Cole has a unique road to Aliante sportsbook

Cole has a unique road to Aliante sportsbook

December 20, 2016 3:01 AM
by

George Cole bet on himself when he flew from Costa Rica to Las Vegas six years ago, at age 38, in hopes of landing a job at The Orleans.

It’s probably the furthest anyone has ever traveled for an interview to be a ticket writer at a sportsbook.

Cole, however, knew he wouldn’t be writing tickets for long, and he was right. He soon became a supervisor for the Boyd Gaming hub before being promoted in 2015 to race and sportsbook manager at the Gold Coast.

Three months ago, he was transferred to the Aliante Casino, considered by AAA to be a “Four Diamond” property in North Las Vegas, to lead the transition after it had been purchased by Boyd.

It’s been an interesting journey for this New Jersey native. He graduated from Dickinson College in Pennsylvania with a degree in Policy Management Studies and considered going to law school at one point.

Instead, he moved to Costa Rica to pursue a dream as a sports fishing captain.

Cole had learned at a young age “to do the things you want to do” in life because you never know how much time you have left. When he was 10 years old, his father died from a heart attack. Four years later, his mother died from cancer.

“It gave me an appreciation for life,” Cole said. “I went down there with a friend. We both liked fishing. We gave it a shot. We bought a small charter boat and had our own little operation.”

Unfortunately, “It kind of failed miserably,” Cole said.

Nevertheless, he stuck it out in Costa Rica, continued to work as a fisherman, made some valuable connections, met his wife, Maggie, to whom he’s been married for 20 years, and they had a son, George IV, who is now 13.

“It was a great 16 years down there,” Cole said, “but I was ready to come home. I wanted my son to go to school back in the States. “If he chooses to go to Costa Rica and go fishing when he turns 22 after he graduates college, power to him, or if he wants to go to law school… I’d like him to have the same options I did.”

One of the friends Cole made while fishing at the upscale Los Suenos Resort and Marina was David Belding, who split time between Costa Rica and Las Vegas and had numerous connections in the casino industry.

Belding helped set up the interview for Cole with Bob Scucci, who is in charge of the race and sportsbooks for Boyd.

Cole got on the fast track and was the logical person to put in charge at Aliante because he had worked side by side with Scucci on numerous projects, including the development of Boyd’s mobile app.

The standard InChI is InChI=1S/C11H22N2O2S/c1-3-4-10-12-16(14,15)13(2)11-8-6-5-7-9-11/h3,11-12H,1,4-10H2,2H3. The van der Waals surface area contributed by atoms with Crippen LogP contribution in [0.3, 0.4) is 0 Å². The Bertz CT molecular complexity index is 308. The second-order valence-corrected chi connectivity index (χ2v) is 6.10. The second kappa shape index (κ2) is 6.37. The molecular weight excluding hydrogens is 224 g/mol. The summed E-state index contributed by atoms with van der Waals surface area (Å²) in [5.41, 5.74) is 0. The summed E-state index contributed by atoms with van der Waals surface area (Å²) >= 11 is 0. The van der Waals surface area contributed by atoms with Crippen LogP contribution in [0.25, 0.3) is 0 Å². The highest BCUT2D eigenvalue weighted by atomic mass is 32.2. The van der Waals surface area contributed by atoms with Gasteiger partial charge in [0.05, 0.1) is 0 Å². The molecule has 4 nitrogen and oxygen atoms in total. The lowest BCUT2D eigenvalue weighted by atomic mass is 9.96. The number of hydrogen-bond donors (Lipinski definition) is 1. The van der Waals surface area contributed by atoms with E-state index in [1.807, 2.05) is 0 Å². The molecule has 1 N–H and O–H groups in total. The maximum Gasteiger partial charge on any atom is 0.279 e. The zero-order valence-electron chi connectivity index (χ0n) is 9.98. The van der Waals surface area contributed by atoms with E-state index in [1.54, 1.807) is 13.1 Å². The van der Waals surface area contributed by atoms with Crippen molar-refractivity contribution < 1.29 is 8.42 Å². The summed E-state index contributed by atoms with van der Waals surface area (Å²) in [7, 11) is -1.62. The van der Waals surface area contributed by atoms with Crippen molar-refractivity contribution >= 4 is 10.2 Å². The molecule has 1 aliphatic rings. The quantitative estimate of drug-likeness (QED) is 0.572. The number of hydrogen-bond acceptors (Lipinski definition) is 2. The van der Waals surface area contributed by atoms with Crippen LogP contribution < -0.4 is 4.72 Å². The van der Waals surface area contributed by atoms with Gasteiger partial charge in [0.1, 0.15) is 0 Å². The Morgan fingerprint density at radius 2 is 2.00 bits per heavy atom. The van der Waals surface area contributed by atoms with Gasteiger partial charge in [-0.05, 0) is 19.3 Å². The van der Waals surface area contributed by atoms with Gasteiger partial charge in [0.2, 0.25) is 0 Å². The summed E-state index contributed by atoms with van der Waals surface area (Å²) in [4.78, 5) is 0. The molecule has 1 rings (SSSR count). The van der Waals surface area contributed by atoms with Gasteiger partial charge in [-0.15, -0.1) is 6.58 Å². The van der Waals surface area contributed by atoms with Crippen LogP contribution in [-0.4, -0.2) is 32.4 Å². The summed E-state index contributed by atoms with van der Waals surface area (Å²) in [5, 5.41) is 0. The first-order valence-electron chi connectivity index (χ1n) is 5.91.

Cole’s first two weeks on the new job, which began Sept. 27, was largely spent transferring many of the 500 customers with the Aliante independent mobile account over to Boyd.

Aliante, located just off the 215 Beltway, between I-15 and US-95, originally opened in 2008 as a Station Casinos property before that company filed for bankruptcy.

Boyd is determined to maintain the Four-Diamond status while upgrading some aspects, especially the quality of entertainment. Timothy Schmit of the Eagles is scheduled to appear in the Access Showroom on Jan. 28.

Cole said their philosophy is if they “can just get you up here to check it out,” Aliante will win you over with the overall quality of the place.

He recently unveiled one of his own promotions in sports with a “Second Chance” bowl special. Anyone making at least a $50 straight bet on a bowl game, or $20 parlay that includes a bowl game, is eligible.

If the ticket is a loser, it can be redeemed for a raffle ticket that could win a prize, including a table for 10 with a $250 bar tab during Aliante’s Super Bowl party. All of the “Second Chance” prizes will be raffled off Jan. 9 during the college football championship game. A similar promotion for the NFL playoffs is also planned.

“Turning losers into winners,” Cole said.

His sportsbook, which has a popular blackjack pit in the back, recently installed new leather chairs and numerous 80-inch TVs.

All that’s keeping it from being one of the best books around now is an upgrade for the main video boards from the old projector screens to the much sharper LED walls, much like the books at Westgate and Green Valley Ranch have undergone in the last year.